Modern Believing

Book Reviews

Modern Believing (2017), 58, (3), 265–313.

Abstract

BOOK REVIEWS R. B. Hays, Echoes of Scripture in the Gospels. Waco, TX: Baylor University Press, 2016. Pp. xx, 504. Hb. $34.95. ISBN 978-1-4813-0491-7. Richard Hays’s ground-breaking study of the Echoes of Scripture in the Letters of Paul (Yale University Press, 1989) has served as a key reference text for nearly three decades for all those interested in the interpretation of the Old Testament in the New. In this eagerly anticipated volume, he brings the same hermeneutical approach to bear on investigation into the use of scripture in the gospels. Sadly, its publication had to be brought forward urgently due to his diagnosis with pancreatic cancer in late 2015. The main lines of the argument presented here were drawn in the Hulsean lectures delivered in Cambridge in 2013–14 and subsequently published as Reading Backwards (SPCK, 2015; reviewed in this journal in April 2016). Sections of this volume, making up at least one quarter of the total, are identical to Reading Backwards. However, the particular focus of the Hulsean lectures was the theme of christology and the divine identity of Jesus, and this larger book is a broader exploration of other aspects of the scriptural interpretation of each gospel, including the way in which the nature and mission of the Church are depicted. Hays argues that each evangelist used scriptural echoes to shape their narrative about the life and significance of Jesus. Although each offered a very different reading of scripture, all four, in Hays’s view, were faithful to its original meaning and complement one another. In Mark’s account, the connections between Israel’s scripture and the story of Jesus are subtly hinted at, but rarely drawn out explicitly. Hays is able, therefore, to foreground the importance of scripture for Mark’s themes of judgment and restoration in a way which has been missed by some previous commentators (although it has been highlighted in several more recent studies, such as those by Watts, Marcus and Hatina). Matthew’s gospel includes much more overt use of scripture, such as proof-texts and fulfilment quotations. Hays’s work, however, reminds us that these Modern Believing 58.3 2017 https://doi.org/10.3828/mb.2017.20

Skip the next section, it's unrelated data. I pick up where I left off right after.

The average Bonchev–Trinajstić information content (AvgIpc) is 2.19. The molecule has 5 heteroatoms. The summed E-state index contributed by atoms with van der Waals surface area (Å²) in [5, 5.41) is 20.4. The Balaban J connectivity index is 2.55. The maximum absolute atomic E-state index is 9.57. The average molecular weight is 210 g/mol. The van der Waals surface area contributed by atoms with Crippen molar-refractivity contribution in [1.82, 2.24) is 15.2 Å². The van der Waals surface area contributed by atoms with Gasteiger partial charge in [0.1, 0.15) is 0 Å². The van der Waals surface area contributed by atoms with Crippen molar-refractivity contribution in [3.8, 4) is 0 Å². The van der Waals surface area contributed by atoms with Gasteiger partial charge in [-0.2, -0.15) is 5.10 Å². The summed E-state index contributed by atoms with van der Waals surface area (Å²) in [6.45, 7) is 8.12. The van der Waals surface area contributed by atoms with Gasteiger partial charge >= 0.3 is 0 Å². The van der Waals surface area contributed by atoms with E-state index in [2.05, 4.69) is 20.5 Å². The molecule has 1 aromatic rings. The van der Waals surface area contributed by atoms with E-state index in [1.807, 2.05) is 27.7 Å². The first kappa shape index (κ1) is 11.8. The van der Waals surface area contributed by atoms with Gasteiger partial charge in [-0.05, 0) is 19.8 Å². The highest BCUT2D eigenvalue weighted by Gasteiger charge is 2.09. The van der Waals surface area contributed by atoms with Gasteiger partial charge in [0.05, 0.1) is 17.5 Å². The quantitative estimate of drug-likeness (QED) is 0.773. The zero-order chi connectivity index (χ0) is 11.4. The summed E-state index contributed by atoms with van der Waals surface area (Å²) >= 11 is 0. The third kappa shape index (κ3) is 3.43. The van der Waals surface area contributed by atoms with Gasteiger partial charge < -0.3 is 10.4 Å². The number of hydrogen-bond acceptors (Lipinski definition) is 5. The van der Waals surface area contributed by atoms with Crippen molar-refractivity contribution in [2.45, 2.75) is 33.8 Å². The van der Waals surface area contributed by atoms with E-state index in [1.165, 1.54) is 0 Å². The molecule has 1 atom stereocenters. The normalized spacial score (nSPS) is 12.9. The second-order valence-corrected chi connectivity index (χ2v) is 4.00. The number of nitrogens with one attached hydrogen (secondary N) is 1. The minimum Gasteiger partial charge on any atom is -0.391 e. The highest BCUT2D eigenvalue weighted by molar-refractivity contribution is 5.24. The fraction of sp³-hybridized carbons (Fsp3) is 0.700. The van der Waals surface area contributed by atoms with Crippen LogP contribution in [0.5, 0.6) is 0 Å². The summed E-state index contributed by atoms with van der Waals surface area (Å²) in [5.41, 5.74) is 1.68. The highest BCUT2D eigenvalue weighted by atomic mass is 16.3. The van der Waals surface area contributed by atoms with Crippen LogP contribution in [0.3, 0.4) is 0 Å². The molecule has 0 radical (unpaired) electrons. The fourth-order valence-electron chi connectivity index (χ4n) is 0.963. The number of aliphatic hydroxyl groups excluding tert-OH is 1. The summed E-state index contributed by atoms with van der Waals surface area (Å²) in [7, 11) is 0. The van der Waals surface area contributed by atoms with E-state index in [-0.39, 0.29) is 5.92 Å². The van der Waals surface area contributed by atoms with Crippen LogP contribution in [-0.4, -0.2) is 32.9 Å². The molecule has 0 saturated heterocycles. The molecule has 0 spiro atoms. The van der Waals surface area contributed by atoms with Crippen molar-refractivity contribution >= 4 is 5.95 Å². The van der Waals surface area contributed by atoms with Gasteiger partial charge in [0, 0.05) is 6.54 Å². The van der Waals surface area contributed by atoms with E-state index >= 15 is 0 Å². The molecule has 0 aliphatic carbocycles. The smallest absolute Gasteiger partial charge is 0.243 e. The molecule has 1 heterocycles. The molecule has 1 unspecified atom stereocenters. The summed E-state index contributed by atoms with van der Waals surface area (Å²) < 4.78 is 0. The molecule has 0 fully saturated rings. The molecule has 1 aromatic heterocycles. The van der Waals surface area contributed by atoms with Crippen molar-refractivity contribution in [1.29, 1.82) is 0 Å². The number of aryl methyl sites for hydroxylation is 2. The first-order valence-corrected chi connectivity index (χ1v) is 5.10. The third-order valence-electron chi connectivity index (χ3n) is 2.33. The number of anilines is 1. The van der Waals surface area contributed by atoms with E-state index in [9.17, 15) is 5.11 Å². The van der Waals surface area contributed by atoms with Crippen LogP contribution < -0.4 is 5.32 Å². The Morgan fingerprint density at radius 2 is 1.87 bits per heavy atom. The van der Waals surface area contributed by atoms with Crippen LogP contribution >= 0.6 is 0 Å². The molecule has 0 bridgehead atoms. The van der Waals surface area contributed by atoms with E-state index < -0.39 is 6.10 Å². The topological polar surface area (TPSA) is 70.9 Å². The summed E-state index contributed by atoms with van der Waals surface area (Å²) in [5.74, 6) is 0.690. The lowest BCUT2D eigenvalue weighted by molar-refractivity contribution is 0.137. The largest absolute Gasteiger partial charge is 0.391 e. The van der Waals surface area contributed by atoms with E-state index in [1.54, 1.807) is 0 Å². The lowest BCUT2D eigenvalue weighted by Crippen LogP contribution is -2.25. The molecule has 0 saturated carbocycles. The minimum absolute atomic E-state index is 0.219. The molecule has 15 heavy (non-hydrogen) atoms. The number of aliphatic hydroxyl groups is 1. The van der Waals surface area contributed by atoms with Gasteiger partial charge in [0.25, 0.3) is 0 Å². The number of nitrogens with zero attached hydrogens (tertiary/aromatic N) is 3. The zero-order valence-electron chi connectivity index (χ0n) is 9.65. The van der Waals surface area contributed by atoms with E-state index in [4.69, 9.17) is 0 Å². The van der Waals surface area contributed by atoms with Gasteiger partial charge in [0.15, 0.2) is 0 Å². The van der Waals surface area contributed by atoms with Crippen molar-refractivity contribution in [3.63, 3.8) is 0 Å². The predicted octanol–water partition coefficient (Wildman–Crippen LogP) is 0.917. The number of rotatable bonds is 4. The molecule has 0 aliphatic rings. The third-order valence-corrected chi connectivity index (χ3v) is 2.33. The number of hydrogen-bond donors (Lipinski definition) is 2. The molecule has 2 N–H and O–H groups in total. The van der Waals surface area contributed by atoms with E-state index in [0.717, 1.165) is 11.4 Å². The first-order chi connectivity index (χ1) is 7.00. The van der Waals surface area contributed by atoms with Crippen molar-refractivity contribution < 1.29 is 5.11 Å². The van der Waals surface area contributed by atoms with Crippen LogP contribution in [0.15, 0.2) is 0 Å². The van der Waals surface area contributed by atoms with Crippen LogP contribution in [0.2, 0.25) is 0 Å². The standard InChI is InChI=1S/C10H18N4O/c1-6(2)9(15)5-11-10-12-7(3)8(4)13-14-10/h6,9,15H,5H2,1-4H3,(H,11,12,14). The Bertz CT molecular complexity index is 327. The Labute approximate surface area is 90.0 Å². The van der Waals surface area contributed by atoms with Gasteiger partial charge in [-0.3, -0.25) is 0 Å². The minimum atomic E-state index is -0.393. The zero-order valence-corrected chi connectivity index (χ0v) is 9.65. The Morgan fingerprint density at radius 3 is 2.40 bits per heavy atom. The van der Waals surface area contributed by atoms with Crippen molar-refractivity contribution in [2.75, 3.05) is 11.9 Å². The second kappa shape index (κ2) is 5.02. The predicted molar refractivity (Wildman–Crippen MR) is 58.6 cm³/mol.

Access Token
£25.00
If you have private access to this content, please log in with your username and password here